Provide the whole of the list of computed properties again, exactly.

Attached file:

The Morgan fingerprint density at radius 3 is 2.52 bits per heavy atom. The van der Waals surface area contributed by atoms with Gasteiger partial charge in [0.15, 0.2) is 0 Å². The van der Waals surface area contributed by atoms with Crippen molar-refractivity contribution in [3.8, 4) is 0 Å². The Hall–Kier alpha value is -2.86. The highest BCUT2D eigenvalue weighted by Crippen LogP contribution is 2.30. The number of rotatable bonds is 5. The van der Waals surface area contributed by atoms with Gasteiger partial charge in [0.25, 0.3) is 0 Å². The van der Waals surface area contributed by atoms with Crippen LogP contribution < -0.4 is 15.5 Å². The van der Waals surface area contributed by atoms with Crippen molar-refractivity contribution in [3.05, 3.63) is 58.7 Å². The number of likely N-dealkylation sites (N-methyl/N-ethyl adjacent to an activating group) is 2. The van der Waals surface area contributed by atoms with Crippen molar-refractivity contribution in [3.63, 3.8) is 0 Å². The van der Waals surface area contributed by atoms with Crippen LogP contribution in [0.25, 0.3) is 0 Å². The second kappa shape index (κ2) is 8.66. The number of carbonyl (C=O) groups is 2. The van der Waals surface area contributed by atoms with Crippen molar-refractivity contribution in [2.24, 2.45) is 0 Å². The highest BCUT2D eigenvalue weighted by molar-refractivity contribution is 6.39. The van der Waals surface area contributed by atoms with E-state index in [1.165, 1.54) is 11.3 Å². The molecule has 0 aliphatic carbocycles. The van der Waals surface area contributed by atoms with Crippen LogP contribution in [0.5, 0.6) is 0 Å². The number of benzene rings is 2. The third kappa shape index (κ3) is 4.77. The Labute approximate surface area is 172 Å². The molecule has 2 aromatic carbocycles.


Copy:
The Morgan fingerprint density at radius 3 is 2.52 bits per heavy atom. The van der Waals surface area contributed by atoms with Gasteiger partial charge in [0.15, 0.2) is 0 Å². The van der Waals surface area contributed by atoms with Crippen molar-refractivity contribution in [3.8, 4) is 0 Å². The Hall–Kier alpha value is -2.86. The highest BCUT2D eigenvalue weighted by Crippen LogP contribution is 2.30. The number of rotatable bonds is 5. The van der Waals surface area contributed by atoms with Gasteiger partial charge in [0.25, 0.3) is 0 Å². The van der Waals surface area contributed by atoms with Crippen LogP contribution < -0.4 is 15.5 Å². The van der Waals surface area contributed by atoms with Crippen molar-refractivity contribution in [3.05, 3.63) is 58.7 Å². The number of likely N-dealkylation sites (N-methyl/N-ethyl adjacent to an activating group) is 2. The van der Waals surface area contributed by atoms with Crippen molar-refractivity contribution in [3.63, 3.8) is 0 Å². The van der Waals surface area contributed by atoms with Crippen LogP contribution in [0.25, 0.3) is 0 Å². The second kappa shape index (κ2) is 8.66. The number of carbonyl (C=O) groups is 2. The van der Waals surface area contributed by atoms with Crippen molar-refractivity contribution in [2.24, 2.45) is 0 Å². The highest BCUT2D eigenvalue weighted by molar-refractivity contribution is 6.39. The van der Waals surface area contributed by atoms with E-state index in [1.165, 1.54) is 11.3 Å². The molecule has 0 aliphatic carbocycles. The van der Waals surface area contributed by atoms with Crippen LogP contribution in [0.5, 0.6) is 0 Å². The number of benzene rings is 2. The third kappa shape index (κ3) is 4.77. The Labute approximate surface area is 172 Å². The molecule has 2 aromatic carbocycles.